Growing Maine eels

SOUTH BRISTOL — “They are like little torpedoes,” Sara Rademaker says, looking down at a tank full of year-old eels in a feeding frenzy.

Her tone is fond, almost as if the eels wiggling in and out of a submerged laundry basket were a basket of lively kittens, but this is all business. Rademaker is doing what no one has tried to do in Maine before – grow out elvers to eels for the commercial food market.

Rademaker is a young woman, but has 12 years of farming and aquaculture experience. A graduate of Auburn University in Alabama, she’s worked with subsistence farmers in Uganda as part of a U.S. AID project and farmed tilapia in Ghana. She’s taught middle school students how to farm tilapia and lettuces.

Three years ago she began studying European and Asian systems for growing elvers into eels in contained areas, asking herself the question, why not here in Maine, the biggest source of American baby glass eels in the country?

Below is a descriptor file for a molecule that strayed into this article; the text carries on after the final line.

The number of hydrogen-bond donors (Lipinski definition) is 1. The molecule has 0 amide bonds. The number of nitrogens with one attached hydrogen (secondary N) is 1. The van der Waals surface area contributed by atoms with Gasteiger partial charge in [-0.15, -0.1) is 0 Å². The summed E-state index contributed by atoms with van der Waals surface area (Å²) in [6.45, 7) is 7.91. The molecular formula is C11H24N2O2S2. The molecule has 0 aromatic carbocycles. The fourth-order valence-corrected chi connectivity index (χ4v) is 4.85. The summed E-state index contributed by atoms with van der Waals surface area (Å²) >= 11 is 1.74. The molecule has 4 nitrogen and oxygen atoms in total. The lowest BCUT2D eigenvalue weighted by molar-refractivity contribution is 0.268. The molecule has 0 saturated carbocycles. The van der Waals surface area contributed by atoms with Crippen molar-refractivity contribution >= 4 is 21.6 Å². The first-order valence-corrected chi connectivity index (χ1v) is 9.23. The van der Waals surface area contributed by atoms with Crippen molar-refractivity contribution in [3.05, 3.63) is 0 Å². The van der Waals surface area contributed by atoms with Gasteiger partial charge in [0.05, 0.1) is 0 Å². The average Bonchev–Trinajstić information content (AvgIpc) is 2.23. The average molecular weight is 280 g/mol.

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About the author

Jessica Hathaway

Jessica Hathaway is the editor in chief of National Fisherman. She has been covering the fishing industry for 13 years, serves on the Alaska Seafood Marketing Institute’s Communications Committee and is a National Fisheries Conservation Center board member.

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